Many lists are not completely accurate. List brokers do the best they can, but there may be many addresses are not in the situation advertised.
If you buy the junkiest list then all your costs, including the mailing and time you put in, will be wasted. Your competition may be buying cheap lists as well, so purchasing more expensive lists may be a barrier to entry for the other investors in your neighborhood, as is compiling your own list.
Creating your own list requires more effort but eventually, when your finances allow, you’ll be able to hire a virtual assistant to do it for you. Or advertise for someone to go down to the local government office and create a list for you. Hiring a VA can be very inexpensive and additionally, you will create a higher quality of list for a low cost, especially if you find some deals from the list.
Here are the types of lists you can target:
- Eviction list
- Foreclosures list
- Divorce list
- Code violations/liens
- Quitclaim Deeds
- Power of attorneys
2. Breeding Bird Dogs
Craigslist ads, newspaper ads, business cards, and mail carriers may provide a few deals, but the investment in time may not be worth it. Most people think of a mail carrier as an example of a ‘bird dog’. A bird dog is someone who drives or walks around neighborhoods looking for deals for other people. Traditionally many starting investors will try to hire some minimum wage person to do this for them. Or they find people who walk around neighborhoods for their job such as mail carriers.
The trouble is these people don’t necessarily know what a good deal looks like. They may also be concentrating on something else during the day and not be very motivated to help you out. There are two great ways to leverage other people as bird dogs at low to no cost to find deals.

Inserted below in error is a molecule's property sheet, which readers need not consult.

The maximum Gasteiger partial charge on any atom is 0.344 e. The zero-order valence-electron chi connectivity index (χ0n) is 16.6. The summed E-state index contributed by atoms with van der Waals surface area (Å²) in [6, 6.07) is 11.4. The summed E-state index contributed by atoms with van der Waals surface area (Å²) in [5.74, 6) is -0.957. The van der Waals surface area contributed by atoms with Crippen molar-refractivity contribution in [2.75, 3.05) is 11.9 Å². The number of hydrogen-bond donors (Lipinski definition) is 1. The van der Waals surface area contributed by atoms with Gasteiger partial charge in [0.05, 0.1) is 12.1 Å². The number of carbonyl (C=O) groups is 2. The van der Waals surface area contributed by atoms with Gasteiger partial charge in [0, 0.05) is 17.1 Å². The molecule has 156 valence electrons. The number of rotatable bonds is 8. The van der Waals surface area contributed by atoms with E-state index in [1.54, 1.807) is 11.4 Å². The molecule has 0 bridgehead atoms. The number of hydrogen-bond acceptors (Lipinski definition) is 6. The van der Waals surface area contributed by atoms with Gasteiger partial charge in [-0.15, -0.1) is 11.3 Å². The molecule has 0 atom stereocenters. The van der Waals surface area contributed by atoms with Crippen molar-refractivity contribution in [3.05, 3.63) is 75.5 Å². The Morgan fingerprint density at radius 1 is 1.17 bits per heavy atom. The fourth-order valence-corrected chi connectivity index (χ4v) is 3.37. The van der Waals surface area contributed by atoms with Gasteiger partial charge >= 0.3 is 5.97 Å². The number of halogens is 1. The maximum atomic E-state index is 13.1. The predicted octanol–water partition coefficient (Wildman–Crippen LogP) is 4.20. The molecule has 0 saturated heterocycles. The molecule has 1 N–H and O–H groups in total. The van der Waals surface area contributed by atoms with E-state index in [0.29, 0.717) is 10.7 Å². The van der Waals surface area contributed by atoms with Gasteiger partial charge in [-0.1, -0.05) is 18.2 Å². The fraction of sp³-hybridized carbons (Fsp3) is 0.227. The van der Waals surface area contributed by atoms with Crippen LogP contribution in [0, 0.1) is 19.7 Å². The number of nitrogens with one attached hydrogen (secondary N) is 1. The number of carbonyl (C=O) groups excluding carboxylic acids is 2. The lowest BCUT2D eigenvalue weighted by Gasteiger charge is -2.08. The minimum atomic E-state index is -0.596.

A. Real Estate Agents
Their job is to basically be a bird dog. They are constantly on the hunt for real estate that sells. Talk to as many agents as you can to find ones that specialize in the kind of buildings you want. Then work out a relationship with them. Don’t try to cheat them out of their fee when they find you a deal, or they will never find you another deal. Just put their fee in as any other expense when you evaluate the deal. They can always negotiate the seller’s price lower instead of their fee.
B. Real Estate Investors
When you go to REI networking meetings or you are a part of a REI club, you can network with other investors who know a thing or two about your specialty. They can both mentor you if you are just starting out, and leverage their network to find you the type of deal you want. Reward them when they come through for you. Spread the word about what you want.
A bird dog is a very effective strategy if you focus on the right people. If you are an experienced investor, by all means, bird dog all you want. As for budding investors, you might want to know all there is to know about abandoned houses before you go around telling everybody that you specialize in abandoned houses. You don’t want to ruin your reputation before you even get started.
- Start by doing everything yourself – Learn the flow of the business first hand. Drive down every street systematically and routinely. Know all there is to know about the business and the area where you plan to invest.
- Leverage other people – As your business grows, start looking for help. Have people such as Virtual Assistants do the lower value work while you concentrate on higher value.
- Ask for help – Don’t be afraid to find a mentor and seek help from experienced investors. Ask them to hit you up when they find a deal or ask them for tips on how to quickly scale your business.
Share your BIG lessons with us!
Got any hard-learned lessons, falters, or good ‘ol fashioned mistakes to warn others about? Share below! We’ll take the best ones and write about them in a future post.